Japan Employs AI for Matchmaking, Analyzing Aging Sushi for Restaurants
Just when you thought you had heard it all when it comes to AI uses, along comes Japan with a national plan to counter the crashing population figures by promoting romance.
The number of annual marriages in Japan has fallen from 800,000 in 2000 to 600,000 in 2019.
Finding the perfect mate is harder than ever, especially when in-person interactions are nonexistent due to COVID-19 lockdowns. But the Japanese government wants to help singles find a mate using artificial intelligence.
According to Sora News 24, roughly 25 of Japan’s 47 prefectures currently have some sort of government-run matchmaking service for singles where the users plug in their preferences for a potential mate—including age, income and educational level. The dating services then provide a list of other users who meet their criteria.
However, Japan’s Cabinet Office thinks the current dating services aren’t advanced enough to help singles make lasting romantic connections. That’s where artificial intelligence comes to the rescue.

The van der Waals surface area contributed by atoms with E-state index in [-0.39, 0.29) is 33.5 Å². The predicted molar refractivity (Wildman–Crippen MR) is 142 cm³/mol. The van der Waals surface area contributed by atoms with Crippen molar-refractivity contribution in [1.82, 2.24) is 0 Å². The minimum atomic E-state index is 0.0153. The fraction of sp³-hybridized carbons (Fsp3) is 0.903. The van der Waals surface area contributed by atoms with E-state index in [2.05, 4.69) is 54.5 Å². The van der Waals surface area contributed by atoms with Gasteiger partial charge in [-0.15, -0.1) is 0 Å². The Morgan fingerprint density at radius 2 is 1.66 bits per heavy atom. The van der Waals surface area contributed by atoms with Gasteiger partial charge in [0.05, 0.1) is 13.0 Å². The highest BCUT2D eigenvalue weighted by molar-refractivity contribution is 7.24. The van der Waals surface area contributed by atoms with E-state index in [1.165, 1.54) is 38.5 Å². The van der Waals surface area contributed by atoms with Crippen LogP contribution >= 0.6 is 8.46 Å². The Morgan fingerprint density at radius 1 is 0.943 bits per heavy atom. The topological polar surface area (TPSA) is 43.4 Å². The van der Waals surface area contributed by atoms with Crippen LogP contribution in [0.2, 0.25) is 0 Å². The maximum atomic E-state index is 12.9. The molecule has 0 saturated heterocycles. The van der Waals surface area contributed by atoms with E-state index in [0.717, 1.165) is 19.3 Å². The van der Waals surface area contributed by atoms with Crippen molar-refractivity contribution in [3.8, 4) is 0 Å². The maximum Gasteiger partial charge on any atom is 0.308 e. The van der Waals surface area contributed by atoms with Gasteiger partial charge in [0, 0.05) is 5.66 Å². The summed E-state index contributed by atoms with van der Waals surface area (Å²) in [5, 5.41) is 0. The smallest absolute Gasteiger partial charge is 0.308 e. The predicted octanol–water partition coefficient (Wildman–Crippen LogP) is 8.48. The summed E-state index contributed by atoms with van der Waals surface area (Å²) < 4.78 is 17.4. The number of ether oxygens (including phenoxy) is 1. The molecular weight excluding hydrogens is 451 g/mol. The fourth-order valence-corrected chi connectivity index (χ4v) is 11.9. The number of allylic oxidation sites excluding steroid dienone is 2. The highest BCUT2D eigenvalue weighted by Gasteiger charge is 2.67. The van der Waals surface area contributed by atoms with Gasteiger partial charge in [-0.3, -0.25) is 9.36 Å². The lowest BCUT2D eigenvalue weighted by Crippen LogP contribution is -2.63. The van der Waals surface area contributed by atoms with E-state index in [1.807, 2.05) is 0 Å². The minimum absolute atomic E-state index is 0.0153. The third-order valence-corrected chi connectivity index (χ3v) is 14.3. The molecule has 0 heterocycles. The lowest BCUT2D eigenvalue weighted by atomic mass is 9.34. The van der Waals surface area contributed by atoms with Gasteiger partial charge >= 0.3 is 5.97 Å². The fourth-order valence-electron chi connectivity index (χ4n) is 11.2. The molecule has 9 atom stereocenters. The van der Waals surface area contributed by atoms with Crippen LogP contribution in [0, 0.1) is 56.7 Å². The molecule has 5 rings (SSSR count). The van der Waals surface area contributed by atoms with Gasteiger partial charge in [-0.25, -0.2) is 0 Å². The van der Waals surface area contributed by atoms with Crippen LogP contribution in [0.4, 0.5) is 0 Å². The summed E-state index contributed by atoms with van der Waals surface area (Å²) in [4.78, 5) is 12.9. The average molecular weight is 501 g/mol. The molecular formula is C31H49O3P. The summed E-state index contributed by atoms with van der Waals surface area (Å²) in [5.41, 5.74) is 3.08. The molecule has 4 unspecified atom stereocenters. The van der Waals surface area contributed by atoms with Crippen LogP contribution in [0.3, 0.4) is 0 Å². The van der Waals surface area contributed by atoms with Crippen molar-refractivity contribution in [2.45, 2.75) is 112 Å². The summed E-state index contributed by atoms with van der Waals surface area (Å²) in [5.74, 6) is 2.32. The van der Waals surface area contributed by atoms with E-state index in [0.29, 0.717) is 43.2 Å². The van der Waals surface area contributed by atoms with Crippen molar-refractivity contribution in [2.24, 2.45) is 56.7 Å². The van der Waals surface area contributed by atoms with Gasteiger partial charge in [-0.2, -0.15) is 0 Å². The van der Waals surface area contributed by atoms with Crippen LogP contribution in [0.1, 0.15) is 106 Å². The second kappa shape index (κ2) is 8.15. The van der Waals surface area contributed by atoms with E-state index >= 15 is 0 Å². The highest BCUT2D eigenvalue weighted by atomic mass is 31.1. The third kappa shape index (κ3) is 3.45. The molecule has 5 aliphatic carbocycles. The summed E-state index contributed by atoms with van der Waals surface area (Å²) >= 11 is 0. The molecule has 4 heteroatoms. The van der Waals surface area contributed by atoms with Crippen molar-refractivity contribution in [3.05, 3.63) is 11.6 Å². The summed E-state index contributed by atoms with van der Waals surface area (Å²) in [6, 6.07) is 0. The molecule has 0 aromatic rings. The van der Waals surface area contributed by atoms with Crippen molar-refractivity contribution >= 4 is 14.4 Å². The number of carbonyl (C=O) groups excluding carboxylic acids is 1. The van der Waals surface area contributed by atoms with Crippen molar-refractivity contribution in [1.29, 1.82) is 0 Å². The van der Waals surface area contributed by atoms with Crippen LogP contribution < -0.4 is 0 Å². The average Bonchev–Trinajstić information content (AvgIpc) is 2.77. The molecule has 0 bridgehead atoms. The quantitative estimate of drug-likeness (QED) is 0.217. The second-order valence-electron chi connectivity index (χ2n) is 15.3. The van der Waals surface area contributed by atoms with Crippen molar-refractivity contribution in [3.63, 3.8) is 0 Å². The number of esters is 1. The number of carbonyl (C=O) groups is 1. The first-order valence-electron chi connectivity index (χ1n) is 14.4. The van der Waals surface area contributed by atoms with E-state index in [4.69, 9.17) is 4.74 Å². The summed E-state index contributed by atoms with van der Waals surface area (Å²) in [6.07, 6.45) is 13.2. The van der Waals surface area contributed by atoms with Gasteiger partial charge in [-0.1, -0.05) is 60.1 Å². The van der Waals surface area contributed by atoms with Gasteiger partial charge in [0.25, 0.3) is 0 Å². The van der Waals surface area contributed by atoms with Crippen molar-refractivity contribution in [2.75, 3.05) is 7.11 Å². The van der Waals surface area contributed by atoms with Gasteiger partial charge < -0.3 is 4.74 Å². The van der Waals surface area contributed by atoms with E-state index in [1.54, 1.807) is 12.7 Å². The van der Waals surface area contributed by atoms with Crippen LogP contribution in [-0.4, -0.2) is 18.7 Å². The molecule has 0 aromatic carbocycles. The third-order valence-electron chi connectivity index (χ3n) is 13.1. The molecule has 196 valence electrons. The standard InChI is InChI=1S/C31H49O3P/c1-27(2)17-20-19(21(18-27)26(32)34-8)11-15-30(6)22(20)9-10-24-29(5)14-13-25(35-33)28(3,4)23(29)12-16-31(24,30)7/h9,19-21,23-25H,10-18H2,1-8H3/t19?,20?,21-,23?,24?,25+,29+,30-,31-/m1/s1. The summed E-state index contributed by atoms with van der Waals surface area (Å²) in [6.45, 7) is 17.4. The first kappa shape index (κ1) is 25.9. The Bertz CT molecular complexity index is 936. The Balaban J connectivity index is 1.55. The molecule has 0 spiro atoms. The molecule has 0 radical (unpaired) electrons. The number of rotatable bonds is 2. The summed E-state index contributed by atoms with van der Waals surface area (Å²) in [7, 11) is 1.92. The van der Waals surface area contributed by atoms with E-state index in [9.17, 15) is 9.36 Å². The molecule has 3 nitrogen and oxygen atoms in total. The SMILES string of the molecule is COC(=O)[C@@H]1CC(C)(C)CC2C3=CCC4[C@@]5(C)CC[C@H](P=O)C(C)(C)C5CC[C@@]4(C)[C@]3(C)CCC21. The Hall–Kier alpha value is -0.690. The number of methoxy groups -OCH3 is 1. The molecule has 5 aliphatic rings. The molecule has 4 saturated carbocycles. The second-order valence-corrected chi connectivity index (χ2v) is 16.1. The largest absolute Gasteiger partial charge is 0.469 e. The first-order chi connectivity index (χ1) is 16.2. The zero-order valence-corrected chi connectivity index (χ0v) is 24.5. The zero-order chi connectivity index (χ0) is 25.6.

The new AI dating systems would work by having users answer more specific questions catered to their personal values on a variety of topics. The users would also have to share more information about their own hobbies and interests, like Pokemon in case they want to have a Pikachu-themed wedding.
Using this more personality-driven service (rather than just using age, income and education level as the main criteria), there’s a higher probability the match could lead to marriage, the thinking goes. One question could be about sushi preferences because AI is getting involved in that as well.
If You Knew Sushi Like AI Knows Sushi…
The next time you order sushi from your favorite Japanese restaurant, you might have artificial intelligence to thank, in addition to the sushi chef.
A popular Japanese conveyor belt sushi chain, Kura Sushi, is experimenting with an unusual menu item—specialty sushi made from aged fish analyzed by AI.
Kura Sushi uses an app called Tuna Scope, developed by Japanese advertising company Dentsu. The app finds the premium parts of a tuna and other fish by analyzing the cross-section of its tail using artificial intelligence to determine the freshest, most high-quality fish for sushi.
“Through deep learning, bulks of cross-sectional tail images and data on quality assessments conducted by master artisans, we successfully passed on this sophisticated Japanese skill to the AI system,” according to the Tuna Scope website. “By doing so, we made it possible to assess the quality of tuna anywhere in the world, simultaneously, with remarkable accuracy.”
And the vertical markets really could be endless when it comes to AI.
read more at cnet.com